Sherlockian Shorts – The Adventure of the Six Napoleons

First published 1904, The Adventure of the Six Napoleons is the eighth story in the third collection of short stories, The Return of Sherlock Holmes.

What’s It About?

Lestrade interests Holmes with a tale of a man who seems to be breaking into peoples’ houses to smash plaster busts of Napoleon Bonaparte. Holmes senses there is more to it than a lunatic with a grudge against Bonaparte, and investigates. Before long, another bust is found smashed only this time with a dead body next to it.

Is It A Mystery?

Not in the whodunnit sense, but there is the mystery of why someone is breaking the busts. Although only the basic reasons are guessable – and I imagine you’ve already guessed why – as the majority of the detail is plucked from thin air at the end of the story.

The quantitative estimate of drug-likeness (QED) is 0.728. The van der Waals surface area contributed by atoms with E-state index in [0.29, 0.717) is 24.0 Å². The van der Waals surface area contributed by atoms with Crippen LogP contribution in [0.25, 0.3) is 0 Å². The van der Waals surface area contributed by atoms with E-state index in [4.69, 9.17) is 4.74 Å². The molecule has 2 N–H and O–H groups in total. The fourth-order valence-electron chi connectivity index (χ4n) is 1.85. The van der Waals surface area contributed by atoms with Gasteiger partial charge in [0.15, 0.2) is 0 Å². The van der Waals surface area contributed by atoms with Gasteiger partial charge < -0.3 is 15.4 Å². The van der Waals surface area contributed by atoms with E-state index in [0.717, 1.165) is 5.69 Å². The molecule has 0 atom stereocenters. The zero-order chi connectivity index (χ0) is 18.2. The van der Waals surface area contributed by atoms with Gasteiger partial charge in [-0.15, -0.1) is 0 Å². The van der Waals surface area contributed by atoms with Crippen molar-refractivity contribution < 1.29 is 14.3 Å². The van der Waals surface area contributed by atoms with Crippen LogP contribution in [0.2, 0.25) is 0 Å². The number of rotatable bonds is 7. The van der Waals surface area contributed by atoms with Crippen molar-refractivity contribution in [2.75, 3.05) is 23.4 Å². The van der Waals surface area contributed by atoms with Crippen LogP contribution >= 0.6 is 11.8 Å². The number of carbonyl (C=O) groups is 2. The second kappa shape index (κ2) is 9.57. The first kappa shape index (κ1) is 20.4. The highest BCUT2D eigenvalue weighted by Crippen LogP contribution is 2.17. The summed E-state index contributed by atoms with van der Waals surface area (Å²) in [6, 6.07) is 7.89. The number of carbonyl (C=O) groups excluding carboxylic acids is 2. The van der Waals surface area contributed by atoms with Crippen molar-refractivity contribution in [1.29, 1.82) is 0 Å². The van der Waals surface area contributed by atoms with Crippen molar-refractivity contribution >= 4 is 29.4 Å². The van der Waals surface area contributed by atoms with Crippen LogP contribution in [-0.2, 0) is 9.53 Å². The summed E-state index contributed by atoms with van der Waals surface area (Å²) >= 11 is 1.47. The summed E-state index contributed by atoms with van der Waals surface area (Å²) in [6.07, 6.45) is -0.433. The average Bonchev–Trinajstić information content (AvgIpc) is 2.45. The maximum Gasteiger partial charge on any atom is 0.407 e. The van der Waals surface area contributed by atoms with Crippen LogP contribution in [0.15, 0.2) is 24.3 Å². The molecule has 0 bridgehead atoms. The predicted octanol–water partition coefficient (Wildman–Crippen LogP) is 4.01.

Is It Any Good?

Perfectly fine, but nothing special. An almost perfectly average Holmes story – the sort of thing I expected to find more of when I started these Sherlockian Shorts.

Anything Else?

It’s an idea that I’m sure has been repeated elsewhere – although I can’t put my finger on an example at the moment – but, without spoiling anything, can anyone think of a similar tale where it’s not the last one?

Oh, and according to Wikipedia (so take it with a  pinch of salt) this is the last appearance of Lestrade (although he gets a couple of later mentions). Anyone want to confirm/deny that for me?

2 comments

  1. The busts containing or not containing something valuable pop up in an Alfred Hitchcock and the Three Investigators book (not sure if you’re familiar – sort of like a nerdier Hardy Boys or more masculine Trixie Belden?), The Mystery of the Fiery Eye. I hadn’t realised that this was the source.

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    • I’ve reviewed a couple of Three Investigators books on the blog – the Haunted Mirror and the Magic Circle. The books that got me started on “proper” mysteries. Thanks for the reminder, I must do another one soon.

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